Interview: Sound of Guns
Published on March 14th, 2012 | Jonny Abrams
Anthemic Liverpool rockers Sound of Guns are out on the road in support of recently released second album Angels and Enemies – click here for a list of dates and links for buying tickets – so Rocksucker fired over some questions to the band’s guitarist Lee Glynn…
First off, how’s the tour going? Do you get much time to enjoy yourselves when you’re out on the road?
The tour is going well so far. The crowds are totally up for it and already know the lyrics to all the new songs. With regards us enjoying ourselves; what’s not to enjoy about playing gigs everyday?
You don’t really sound like a typical Liverpool band. Are there any ‘scenes’ that you identify more with, or are you not really bothered about that kind of thing? Which bands do you see as your contemporaries, as it were? Or rivals, even?
We didn’t subscribe to any type of scene and I suppose we still don’t. People will always try to lump any band into a scene to make it easier to explain what they sound like, whereas it’s near impossible to pigeonhole us. We make music that’s fit for arenas; not because we thought it would be a good idea to go down that road or anything, it’s just what happens in our rehearsal room and in the writing process. We make music that is still going to be relevant in fifty years’ time. It’s guitar music, and guitar music will never die. We look up to bands like U2, Led Zeppelin and Black Rebel Motorcycle Club. Just a big sound that melts faces.
How does a Sound of Guns song tend to start life? One of you on an acoustic, or is it more of a jam scenario?
On the first record it was predominantly Andy [Metcalfe, singer] coming in with the song or a verse/chorus idea on an acoustic; we would build it together, and it worked out great. The new record was approached a little bit differently as some of the tracks were written by just jamming out a riff or whatever, whereas the likes of “Sometimes” and “Antarctica” were written by our drummer Simon [Finley], and the rest of us just added our own parts to it.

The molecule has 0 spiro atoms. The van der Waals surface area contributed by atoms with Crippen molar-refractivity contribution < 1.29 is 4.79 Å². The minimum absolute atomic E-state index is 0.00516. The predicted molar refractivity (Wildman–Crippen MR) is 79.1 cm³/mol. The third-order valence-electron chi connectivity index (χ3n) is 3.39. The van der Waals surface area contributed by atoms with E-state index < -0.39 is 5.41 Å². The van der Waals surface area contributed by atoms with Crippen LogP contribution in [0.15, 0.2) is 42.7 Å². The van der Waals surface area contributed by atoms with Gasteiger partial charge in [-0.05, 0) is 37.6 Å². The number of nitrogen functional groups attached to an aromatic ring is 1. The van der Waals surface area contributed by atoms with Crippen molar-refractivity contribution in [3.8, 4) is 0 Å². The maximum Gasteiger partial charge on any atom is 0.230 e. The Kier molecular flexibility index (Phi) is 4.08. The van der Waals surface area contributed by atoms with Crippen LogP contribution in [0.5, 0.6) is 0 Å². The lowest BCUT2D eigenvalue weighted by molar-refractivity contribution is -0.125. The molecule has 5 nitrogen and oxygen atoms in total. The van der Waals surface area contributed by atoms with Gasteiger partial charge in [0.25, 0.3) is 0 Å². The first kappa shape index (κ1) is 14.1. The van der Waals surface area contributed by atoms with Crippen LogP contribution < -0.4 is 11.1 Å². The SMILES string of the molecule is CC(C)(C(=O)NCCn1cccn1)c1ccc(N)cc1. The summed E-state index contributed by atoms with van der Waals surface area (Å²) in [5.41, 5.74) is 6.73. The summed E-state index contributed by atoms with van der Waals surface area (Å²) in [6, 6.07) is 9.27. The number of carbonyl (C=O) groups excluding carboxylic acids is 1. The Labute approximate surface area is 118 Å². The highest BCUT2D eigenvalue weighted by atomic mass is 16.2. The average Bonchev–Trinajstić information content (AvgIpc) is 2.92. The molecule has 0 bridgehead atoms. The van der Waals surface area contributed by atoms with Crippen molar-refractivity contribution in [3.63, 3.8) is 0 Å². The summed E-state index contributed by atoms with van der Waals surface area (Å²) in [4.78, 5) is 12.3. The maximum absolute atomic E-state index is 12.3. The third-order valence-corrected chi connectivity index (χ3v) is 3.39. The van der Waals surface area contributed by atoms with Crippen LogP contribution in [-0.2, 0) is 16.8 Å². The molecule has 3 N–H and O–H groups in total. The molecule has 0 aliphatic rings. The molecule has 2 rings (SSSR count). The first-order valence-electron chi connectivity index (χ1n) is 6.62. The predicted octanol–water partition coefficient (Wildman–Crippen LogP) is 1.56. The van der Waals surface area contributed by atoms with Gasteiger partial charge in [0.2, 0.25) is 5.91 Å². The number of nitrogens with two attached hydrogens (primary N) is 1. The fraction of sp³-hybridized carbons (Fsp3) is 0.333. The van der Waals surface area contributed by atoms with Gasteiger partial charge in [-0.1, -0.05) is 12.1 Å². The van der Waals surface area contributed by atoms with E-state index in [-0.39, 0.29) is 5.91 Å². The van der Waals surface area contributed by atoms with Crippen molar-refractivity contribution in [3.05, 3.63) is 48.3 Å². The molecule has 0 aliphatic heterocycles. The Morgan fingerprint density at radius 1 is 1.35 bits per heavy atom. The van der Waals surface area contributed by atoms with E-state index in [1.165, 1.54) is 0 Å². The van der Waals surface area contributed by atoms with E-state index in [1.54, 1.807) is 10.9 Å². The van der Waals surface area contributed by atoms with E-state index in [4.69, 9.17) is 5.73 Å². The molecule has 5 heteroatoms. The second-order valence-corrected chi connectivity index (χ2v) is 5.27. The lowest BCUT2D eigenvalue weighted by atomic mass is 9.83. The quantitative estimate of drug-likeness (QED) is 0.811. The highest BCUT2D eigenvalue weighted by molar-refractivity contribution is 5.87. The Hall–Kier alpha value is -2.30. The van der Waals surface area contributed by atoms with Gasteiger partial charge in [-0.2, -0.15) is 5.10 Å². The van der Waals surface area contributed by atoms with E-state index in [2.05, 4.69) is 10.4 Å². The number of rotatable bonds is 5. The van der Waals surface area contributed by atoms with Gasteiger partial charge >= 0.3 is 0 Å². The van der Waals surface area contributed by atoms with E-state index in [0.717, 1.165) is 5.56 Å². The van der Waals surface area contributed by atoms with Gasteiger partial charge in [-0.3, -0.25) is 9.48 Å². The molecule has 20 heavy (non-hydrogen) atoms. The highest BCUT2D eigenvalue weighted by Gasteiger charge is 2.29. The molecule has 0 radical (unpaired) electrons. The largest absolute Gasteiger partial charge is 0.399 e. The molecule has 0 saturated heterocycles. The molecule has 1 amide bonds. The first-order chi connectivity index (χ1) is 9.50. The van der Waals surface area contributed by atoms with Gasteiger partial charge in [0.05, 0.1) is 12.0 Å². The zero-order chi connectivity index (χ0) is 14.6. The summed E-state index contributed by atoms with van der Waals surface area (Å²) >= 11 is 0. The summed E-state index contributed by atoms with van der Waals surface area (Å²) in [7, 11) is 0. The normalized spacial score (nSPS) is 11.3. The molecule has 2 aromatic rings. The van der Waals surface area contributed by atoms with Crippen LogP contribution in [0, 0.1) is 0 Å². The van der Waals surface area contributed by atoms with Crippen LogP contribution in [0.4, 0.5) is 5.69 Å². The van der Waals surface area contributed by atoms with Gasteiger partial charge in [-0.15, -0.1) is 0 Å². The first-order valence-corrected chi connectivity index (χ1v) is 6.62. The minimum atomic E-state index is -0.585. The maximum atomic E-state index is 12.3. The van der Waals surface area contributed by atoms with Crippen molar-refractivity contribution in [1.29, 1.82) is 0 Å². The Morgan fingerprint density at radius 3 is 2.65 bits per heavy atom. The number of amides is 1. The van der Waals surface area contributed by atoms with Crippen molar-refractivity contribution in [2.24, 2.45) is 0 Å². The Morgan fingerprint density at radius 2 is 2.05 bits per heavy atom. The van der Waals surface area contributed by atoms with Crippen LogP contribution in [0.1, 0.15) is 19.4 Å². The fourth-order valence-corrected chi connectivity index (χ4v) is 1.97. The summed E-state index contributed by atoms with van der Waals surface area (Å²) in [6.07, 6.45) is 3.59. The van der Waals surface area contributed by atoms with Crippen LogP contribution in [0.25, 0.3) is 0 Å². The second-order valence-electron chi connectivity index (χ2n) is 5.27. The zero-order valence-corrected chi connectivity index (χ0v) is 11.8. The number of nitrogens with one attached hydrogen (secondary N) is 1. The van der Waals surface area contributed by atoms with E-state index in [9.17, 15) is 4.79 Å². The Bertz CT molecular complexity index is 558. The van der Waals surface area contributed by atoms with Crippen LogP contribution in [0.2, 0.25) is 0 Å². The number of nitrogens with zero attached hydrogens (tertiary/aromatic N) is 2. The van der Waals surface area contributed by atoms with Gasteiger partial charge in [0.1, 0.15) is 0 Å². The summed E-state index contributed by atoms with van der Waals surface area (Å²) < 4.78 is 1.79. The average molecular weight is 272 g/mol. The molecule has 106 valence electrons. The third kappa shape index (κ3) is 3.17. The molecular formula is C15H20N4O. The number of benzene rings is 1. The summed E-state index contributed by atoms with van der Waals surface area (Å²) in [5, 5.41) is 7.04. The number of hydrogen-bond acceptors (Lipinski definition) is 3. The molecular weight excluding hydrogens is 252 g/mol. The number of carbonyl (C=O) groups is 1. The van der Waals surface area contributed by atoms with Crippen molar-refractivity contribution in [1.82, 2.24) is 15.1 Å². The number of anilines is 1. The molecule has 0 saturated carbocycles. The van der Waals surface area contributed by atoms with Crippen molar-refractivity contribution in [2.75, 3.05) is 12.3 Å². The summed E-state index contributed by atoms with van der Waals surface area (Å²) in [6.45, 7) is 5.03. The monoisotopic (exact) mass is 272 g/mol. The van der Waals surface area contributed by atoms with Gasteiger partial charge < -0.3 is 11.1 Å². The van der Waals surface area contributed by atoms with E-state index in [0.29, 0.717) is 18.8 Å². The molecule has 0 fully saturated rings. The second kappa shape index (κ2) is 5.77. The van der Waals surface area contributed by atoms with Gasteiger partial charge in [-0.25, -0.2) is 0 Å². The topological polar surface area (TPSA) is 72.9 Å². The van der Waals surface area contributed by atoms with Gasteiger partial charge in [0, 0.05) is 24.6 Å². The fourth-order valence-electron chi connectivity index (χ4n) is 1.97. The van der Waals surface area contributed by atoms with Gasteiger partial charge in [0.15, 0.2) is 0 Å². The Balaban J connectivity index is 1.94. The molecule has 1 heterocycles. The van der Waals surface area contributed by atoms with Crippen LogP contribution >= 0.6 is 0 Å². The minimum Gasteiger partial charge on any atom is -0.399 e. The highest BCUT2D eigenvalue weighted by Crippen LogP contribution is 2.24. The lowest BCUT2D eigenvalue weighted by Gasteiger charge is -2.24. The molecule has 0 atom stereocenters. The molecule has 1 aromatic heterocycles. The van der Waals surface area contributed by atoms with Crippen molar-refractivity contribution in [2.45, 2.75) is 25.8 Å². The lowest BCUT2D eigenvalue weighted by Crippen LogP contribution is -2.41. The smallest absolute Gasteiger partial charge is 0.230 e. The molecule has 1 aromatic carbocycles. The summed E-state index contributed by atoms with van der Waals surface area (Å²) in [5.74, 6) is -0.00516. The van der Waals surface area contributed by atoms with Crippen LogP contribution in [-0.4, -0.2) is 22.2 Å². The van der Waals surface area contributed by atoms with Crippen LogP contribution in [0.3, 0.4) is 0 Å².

Do you argue much? If so, what about, and how do you settle debates? (Feel free to make something up…)
We argue more than any other band in the world. It’s always about what goes on the stereo in the van though. Or who drank the last beer!
Why/how did you decide upon your band name, anyway?
It was a song Andy wrote. One of us saw the title and thought it was a better name than Intravenous de Milo!
Dave is honestly one of the greatest people in the world. He was awesome to work with and became a sixth member of the band during our time in the studio. He brought out the best in us musically and really got inside our heads to get the best performance out of us. He’s also got the loudest laugh known to man. He worked so hard for us and wanted it to be a great album, which I know we all succeeded in making.
As for the curry, we didn’t get a chance to get down to the restaurant so me and May threw a whole jar of chilli flakes in a bolognese for a laugh one night in the studio and just watched the chaos ensue. Immense.
Who did the string arrangements on the album?
It was a group called Vulcan String Quartet. One of the guys does Star Wars impressions on the radio, which was blatantly one the most awesome things I’d ever heard of. It was also really weird hearing guitar lines I had written being played by a string quartet.
Having a song on the album called “End of the World” has to be worth a duff, tenuous question. So, here goes: if you knew the world was about to end, how would you spend your last day? And is the song (sample lyric: “It’s not the end of the world / Because the end of the world is over”) a response to Mayan ‘End Times’ Prophecy?
I would go surfing with my brother back home, listen to Brand New all day and nail as much Jim Beam as possible. As for what the song is about, you’d have to ask Andy that.
Do you know yet which festivals you’ll be playing this summer?
Unfortunately we haven’t had any confirmed yet.
Which football teams do you all support?
There are two viscous Liverpool supporters and two Everton supporters in the band, whereas I don’t follow football at all.
Who’s the best in the band at table football?
By far it has to be Simon. He’s a damn machine on that thing. The rest of us just cheat as much as possible.
Are there any obscure and/or up-and-coming artists that you’d like to recommend or give a shout-out to?
Finally, if you were forced to spend the rest of your days in solitary confinement, but were allowed to bring the entire works of five different artists along to tide you over, whose would you choose?
Lee, thank you.